More than anything, elves are prelapsarian. That's why they are simultaneously perfect alabaster Europeans and noble savages. They are an idealized, eternal past before the fall that miraculously continues into the present.
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Old 08-22-2014, 10:43 AM
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Quote:
Originally Posted by gahitsu View Post
I'm very surprised that you guys are reading elves as noble-savage native stand-ins. I always read them, even as a youngin', as the epitome of the perfect, alabaster European. Like, they tend to run closer to the Nordic ideal of tall, blond, whey-faced Aryan than all those other, lesser white peoples generic humans. The fact that they tend to be the pinnacles of academia/knowledge and especially the arts reinforces this to me.
Personally, I always read elves more as an analogue of various European pagan groups. Similar to and even able to blend in with "humans" by themselves, but as a community they are more aloof, ancient, secluded, and mysterious.
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Old 08-22-2014, 11:04 AM
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Battle for Wesnoth is an open-source hex-based strategy game, commonly found on Linux distros just because why not. Mechanically speaking, I do not care for it, even if it has neat ideas.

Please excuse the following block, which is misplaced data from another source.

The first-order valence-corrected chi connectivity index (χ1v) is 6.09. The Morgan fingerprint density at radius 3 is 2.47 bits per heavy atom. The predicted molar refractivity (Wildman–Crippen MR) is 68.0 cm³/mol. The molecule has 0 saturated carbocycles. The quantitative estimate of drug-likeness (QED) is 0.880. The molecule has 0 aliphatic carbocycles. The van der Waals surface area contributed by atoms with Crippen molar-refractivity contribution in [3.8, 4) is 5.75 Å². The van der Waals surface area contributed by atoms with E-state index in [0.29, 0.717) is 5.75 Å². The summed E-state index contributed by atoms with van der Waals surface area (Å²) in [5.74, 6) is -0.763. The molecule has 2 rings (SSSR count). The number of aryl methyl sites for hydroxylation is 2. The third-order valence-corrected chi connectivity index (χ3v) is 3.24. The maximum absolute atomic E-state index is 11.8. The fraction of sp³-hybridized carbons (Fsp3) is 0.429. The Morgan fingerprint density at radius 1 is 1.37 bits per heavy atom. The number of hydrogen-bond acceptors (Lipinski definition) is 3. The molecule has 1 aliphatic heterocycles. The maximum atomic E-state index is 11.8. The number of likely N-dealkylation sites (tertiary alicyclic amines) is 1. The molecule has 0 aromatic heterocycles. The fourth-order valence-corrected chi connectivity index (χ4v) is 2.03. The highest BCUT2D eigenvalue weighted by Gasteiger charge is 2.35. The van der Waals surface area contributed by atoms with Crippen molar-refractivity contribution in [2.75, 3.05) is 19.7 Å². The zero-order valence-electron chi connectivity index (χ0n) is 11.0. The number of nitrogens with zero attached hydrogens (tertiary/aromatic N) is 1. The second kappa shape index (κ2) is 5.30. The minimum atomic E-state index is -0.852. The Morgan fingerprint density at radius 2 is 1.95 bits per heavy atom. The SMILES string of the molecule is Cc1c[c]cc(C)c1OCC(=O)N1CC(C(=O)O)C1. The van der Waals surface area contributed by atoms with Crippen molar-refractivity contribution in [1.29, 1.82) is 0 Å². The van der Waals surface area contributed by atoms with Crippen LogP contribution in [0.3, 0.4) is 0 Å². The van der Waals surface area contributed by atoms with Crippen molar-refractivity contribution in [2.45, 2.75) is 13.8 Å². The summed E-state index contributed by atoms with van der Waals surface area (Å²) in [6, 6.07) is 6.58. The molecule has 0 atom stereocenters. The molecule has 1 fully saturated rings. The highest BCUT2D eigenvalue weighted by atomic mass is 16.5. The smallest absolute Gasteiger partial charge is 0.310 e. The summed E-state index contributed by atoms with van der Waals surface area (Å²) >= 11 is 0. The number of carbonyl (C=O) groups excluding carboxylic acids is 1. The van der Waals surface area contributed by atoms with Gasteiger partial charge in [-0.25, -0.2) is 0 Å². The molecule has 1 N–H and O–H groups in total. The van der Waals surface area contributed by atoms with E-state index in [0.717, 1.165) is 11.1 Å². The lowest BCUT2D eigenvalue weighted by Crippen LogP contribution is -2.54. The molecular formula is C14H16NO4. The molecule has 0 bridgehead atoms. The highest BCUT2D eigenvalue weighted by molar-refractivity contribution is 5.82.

Flavorwise, well... you'd have to work really hard to convince me it wasn't written by elf supremacists.
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Old 08-22-2014, 11:10 AM
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A lot of coded racism in fantasy is inherent to the classic fantasy construction, which is authoritarian and obsessed with authenticity. It focuses on how awesome the good old days were, on the benefits of "legitimate" authority (the pure royal line), and falls entirely to pieces when you start asking questions like "Wait, but why should thousands of peasants die to put the King back on the throne?" Sooner or later, this construction comes to depend on biological determinism, and from there it's a short hop to sectioning off human stereotypes into "othered" non-human races.

It's very similar in a lot of ways to superhero stories, which, sooner or later, have to address the question of "Wait, so why isn't this hero with his miraculous power changing the world?" the answers to which inevitably wind up being reactionary and conservative.

Sadly, there's also a lot of pitfalls to be found in attempting to break free of the classic fantasy construction; many works that do so wind up being just as reactionary and, honestly, not very interesting. Once you break past the "Ah-hah! But it's not Tolkien, you see!" they tend to bottom out quickly.